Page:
Home / Male Infertility
Reasons for a reduction in male infertility
- Congenital factors
- Acquired urogenital abnormalities (obstructions, testicular torsion, testicular tumour, orchitis) Urogenital tract infections
- Increased scrotal temperature (e.g. due to varicocele)
- Endocrine disturbances
- Genetic abnormalities
- Immunological factors (autoimmune diseases)
- Systemic diseases (diabetes, renal and liver insufficiency, cancer, hemochromatosis)
- Exogenous factors (medications, toxins, irradiation)
Lifestyle factors (obesity, smoking, drugs, anabolic steroids)
Idiopathic (40–50% of cases)
It is important to distinguish between oligozoospermia (< 15 million spermatozoa/mL), asthenozoospermia (< 40% motile spermatozoa) and teratozoospermia (< 4% normal forms). Quite often, all three pathologies occur at the same time, i.e. as oligo-astheno-teratozoospermia (OAT) syndrome. In extreme cases of OAT syndrome (< 1 million spermatozoa/mL), just as with azoospermia, there is an increased incidence of genetic abnormalities and/or obstruction of the male genital tract.
Hormonal investigation :levels of follicle stimulating hormone (FSH), luteinizing hormone (LH) and testosterone in cases of abnormal semen parameters.
Hypergonadotrophic hypogonadism (elevated FSH/LH)
Impaired spermatogenesis associated with elevated levels of gonadotrophins is a common problem and is due to primary testicular failure.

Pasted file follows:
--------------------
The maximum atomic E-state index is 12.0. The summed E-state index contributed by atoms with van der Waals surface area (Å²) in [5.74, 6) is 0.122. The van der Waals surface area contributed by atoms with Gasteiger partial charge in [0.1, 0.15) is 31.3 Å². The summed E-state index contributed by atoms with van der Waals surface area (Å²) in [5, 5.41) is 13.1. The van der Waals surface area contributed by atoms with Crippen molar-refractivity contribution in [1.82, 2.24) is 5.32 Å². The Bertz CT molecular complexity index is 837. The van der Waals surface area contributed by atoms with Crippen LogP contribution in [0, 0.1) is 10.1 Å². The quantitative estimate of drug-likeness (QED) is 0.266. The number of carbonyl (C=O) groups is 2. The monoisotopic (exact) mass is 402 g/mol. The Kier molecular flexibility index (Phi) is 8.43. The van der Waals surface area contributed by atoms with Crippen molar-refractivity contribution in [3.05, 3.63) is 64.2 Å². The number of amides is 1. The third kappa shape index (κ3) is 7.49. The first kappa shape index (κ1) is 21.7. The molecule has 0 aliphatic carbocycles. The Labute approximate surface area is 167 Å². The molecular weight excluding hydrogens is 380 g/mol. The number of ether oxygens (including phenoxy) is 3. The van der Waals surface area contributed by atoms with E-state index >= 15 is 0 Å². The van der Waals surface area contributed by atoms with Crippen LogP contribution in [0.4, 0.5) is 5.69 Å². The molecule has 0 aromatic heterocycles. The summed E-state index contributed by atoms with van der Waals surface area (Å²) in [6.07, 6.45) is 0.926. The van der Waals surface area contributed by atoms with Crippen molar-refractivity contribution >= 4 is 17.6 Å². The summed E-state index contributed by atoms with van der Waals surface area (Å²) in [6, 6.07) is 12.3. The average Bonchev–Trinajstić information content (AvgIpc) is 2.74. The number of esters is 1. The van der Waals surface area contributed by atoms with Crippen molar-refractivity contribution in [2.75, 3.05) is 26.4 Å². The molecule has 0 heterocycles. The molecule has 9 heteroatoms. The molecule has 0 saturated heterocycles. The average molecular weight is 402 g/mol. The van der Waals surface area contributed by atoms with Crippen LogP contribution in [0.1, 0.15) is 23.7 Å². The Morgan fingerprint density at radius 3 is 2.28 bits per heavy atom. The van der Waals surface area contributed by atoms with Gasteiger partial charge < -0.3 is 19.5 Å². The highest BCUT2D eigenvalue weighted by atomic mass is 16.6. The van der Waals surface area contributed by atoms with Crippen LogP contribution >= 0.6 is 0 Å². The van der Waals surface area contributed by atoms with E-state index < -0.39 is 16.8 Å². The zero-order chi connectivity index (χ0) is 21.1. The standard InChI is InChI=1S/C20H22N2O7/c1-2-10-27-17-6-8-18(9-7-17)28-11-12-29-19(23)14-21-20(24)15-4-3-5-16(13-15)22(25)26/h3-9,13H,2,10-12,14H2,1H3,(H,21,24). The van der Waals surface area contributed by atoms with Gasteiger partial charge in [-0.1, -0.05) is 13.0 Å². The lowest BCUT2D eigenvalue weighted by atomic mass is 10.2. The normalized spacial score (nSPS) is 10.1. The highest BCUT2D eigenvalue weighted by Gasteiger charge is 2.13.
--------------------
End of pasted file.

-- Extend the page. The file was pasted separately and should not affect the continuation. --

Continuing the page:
- Congenital – Klinefelter’s syndrome, anorchia, cryptorchidism, testicular dysgenesis, Y chromosome microdeletions
- Acquired – after orchitis, testicular torsion, testicular tumour, systemic illness, cytotoxic therapy.
Hypogonadotrophic hypogonadism (deficient FSH/LH) Low levels of gonadotrophins due to dysfunction of the pituitary gland or hypothalamus are rare and may occur as a result of:
- Congenital anomalies – isolated hypogonadotrophic hypogonadism (iHH), syndromic KK, Kallmann’s syndrome, Prader-Willi syndrome
- Acquired anomalies – acquired hypothalamic/pituitary gland diseases (malignant CNS tumours, pituitary adenoma, hyperprolactionaemia, granulomatous illness, hemochromatosis)
- Exogenous factors – drugs (anabolic steroids, obesity, irradiation).
Ultrasonography is a useful tool for locating intrascrotal defects. Colour Doppler ultrasound of the scrotum can detect a varicocele in around 30% of subfertile males
Testicular biopsy Testicular biopsy is usually performed as part of a therapeutic process in azoospermic patients (testicular sperm retrieval) who decide to undergo ICSI.
‘Lifestyle’ factors can impair semen quality, e.g. heavy smoking, alcohol abuse, use of anabolic steroids, extreme sports (marathon training, excessive strength sports), and an increase in scrotal temperature through thermal underwear, sauna or hot tub use, or occupational exposure to heat sources. A considerable number of drugs can affect spermatogenesis.
Medical (hormonal) treatment Antioxidant treatment (folic acid, vitamin E, zinc, selenium) have a positive influence on semen quality and some improvement of spontaneous pregnancy rates.
Surgical treatment Varicocele The treatment of varicocele is a controversial subject
Microsurgery/vasovasostomy and epididymovasostomy
Disorders of ejaculation
Retrograde ejaculation and anejaculation can occur:
In neurological diseases, e.g. multiple sclerosis, diabetes mellitus (neuropathy) and spinal cord injuries
Following prostate surgery, bladder neck surgery, sympathectomy and retroperitoneal surgery, e.g. lymph node dissections for testicular tumours During antidepressant therapy